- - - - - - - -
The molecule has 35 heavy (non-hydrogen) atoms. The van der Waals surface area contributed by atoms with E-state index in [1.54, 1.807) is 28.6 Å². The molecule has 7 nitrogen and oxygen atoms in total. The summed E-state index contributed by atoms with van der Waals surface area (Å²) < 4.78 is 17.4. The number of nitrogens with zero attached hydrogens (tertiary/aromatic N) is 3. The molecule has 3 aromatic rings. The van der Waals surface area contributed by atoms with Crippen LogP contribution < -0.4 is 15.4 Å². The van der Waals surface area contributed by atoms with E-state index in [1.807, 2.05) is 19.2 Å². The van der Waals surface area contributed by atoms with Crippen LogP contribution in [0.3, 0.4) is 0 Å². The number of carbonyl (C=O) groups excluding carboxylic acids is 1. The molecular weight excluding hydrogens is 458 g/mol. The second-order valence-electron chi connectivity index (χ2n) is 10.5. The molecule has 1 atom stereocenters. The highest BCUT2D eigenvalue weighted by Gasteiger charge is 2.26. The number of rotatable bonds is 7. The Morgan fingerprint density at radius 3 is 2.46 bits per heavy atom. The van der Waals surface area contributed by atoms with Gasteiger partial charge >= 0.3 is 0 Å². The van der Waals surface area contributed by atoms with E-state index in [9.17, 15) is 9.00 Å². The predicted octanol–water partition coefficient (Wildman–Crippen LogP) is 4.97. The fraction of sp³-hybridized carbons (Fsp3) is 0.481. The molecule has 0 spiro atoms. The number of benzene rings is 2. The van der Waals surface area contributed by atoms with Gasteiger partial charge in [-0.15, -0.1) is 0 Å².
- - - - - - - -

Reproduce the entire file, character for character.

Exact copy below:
The molecule has 35 heavy (non-hydrogen) atoms. The van der Waals surface area contributed by atoms with E-state index in [1.54, 1.807) is 28.6 Å². The molecule has 7 nitrogen and oxygen atoms in total. The summed E-state index contributed by atoms with van der Waals surface area (Å²) < 4.78 is 17.4. The number of nitrogens with zero attached hydrogens (tertiary/aromatic N) is 3. The molecule has 3 aromatic rings. The van der Waals surface area contributed by atoms with Crippen LogP contribution < -0.4 is 15.4 Å². The van der Waals surface area contributed by atoms with E-state index in [1.807, 2.05) is 19.2 Å². The van der Waals surface area contributed by atoms with Crippen LogP contribution in [0.3, 0.4) is 0 Å². The number of carbonyl (C=O) groups excluding carboxylic acids is 1. The molecular weight excluding hydrogens is 458 g/mol. The second-order valence-electron chi connectivity index (χ2n) is 10.5. The molecule has 1 atom stereocenters. The highest BCUT2D eigenvalue weighted by Gasteiger charge is 2.26. The number of rotatable bonds is 7. The Morgan fingerprint density at radius 3 is 2.46 bits per heavy atom. The van der Waals surface area contributed by atoms with Gasteiger partial charge >= 0.3 is 0 Å². The van der Waals surface area contributed by atoms with E-state index in [9.17, 15) is 9.00 Å². The predicted octanol–water partition coefficient (Wildman–Crippen LogP) is 4.97. The fraction of sp³-hybridized carbons (Fsp3) is 0.481. The molecule has 0 spiro atoms. The number of benzene rings is 2. The van der Waals surface area contributed by atoms with Gasteiger partial charge in [-0.15, -0.1) is 0 Å².